CHAPTER 3: One Last Story
One of my favorite memories throughout my two months in La Merced began one day while I was shadowing in the OR. It was the last week of June and we were having our final hospital visit before the next month began. Our program manager asked us about our shadowing preferences, and I agreed to go to the OR alone and was excited to have another opportunity to observe that area of the hospital again.
That morning, only two surgeries were scheduled. The first one was an orthopedic surgery repairing a fractured tibia and fibula. The other surgery started just as the first one was ending. From what I had been told earlier, the patient had been stabbed in the abdomen earlier that morning and was currently being stabilized. I soon switched over to the other operating room, but was not allowed in at first. As I was peering in the small window of the door waiting for permission to enter, I noticed the lead surgeon was a young female, the first and only female doctor I had seen while shadowing—that in itself made this observation quite special. Once the patient was better stabilized, I was allowed in the room. It was quite the operation, with two main surgeons on the job, three blood bags used up, and the patient received a colostomy in the end.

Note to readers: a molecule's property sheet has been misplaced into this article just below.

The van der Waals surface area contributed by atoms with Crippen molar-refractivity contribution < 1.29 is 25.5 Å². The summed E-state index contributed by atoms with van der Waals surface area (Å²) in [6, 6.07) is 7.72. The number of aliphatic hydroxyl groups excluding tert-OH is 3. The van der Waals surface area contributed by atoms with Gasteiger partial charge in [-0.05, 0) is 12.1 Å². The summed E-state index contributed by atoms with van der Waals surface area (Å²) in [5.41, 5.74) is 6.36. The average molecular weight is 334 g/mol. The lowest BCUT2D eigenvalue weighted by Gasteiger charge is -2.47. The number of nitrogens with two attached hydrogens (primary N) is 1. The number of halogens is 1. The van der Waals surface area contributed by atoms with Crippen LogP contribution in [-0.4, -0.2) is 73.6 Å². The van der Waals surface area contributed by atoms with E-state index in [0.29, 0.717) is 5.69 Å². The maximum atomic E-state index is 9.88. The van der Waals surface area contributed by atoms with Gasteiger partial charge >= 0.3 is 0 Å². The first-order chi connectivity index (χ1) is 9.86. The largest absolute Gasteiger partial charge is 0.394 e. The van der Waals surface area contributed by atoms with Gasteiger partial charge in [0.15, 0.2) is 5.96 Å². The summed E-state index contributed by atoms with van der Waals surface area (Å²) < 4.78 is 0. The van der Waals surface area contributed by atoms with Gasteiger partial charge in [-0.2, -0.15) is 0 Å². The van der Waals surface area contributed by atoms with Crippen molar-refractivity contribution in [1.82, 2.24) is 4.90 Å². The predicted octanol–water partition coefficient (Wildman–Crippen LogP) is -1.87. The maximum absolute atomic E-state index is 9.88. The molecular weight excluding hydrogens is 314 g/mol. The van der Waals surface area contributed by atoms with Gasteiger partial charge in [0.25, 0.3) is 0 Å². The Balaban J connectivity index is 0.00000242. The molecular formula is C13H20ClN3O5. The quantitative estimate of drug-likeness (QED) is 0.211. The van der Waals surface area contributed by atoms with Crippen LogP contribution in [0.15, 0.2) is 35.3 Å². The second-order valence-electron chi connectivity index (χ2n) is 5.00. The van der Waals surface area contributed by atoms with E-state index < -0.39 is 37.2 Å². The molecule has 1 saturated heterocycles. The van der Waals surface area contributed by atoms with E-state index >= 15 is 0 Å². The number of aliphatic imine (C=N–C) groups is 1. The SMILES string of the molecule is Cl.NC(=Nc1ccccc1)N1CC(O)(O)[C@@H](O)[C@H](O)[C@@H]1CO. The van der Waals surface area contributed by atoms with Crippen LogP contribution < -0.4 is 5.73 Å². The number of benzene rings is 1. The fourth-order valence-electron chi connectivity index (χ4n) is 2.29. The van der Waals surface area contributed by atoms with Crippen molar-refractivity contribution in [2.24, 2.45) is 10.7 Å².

About a week later, when I was walking back to the homestay with two of my fellow peers from hospital observations, we decided to stop by the coconut stand to get some fresh coconuts. While we were waiting, one of my peers picked up a conversation with an older gentleman and his wife. As we were walking back home, she recounted how the couple was asking us what we were doing there, and if we were volunteering we should help donate blood. They knew someone in the hospital who really needed help, but no one was there to help. Coincidentally, soon after we got back home, I received a message from one of the FIMRC staff asking me if anyone would be able to help donate blood at the hospital; that someone had been injured and was in need of blood. When I asked what blood type, she said it was O+. Right away I volunteered myself, and soon another volunteer and I joined our staff member to walk over to the hospital where our program manager was already donating her blood. After the basic check-up and blood test, we were cleared to donate! I had been wanting to donate blood for a while, but had been declined in the past for different reasons. But this time I was finally able to give my first blood donation!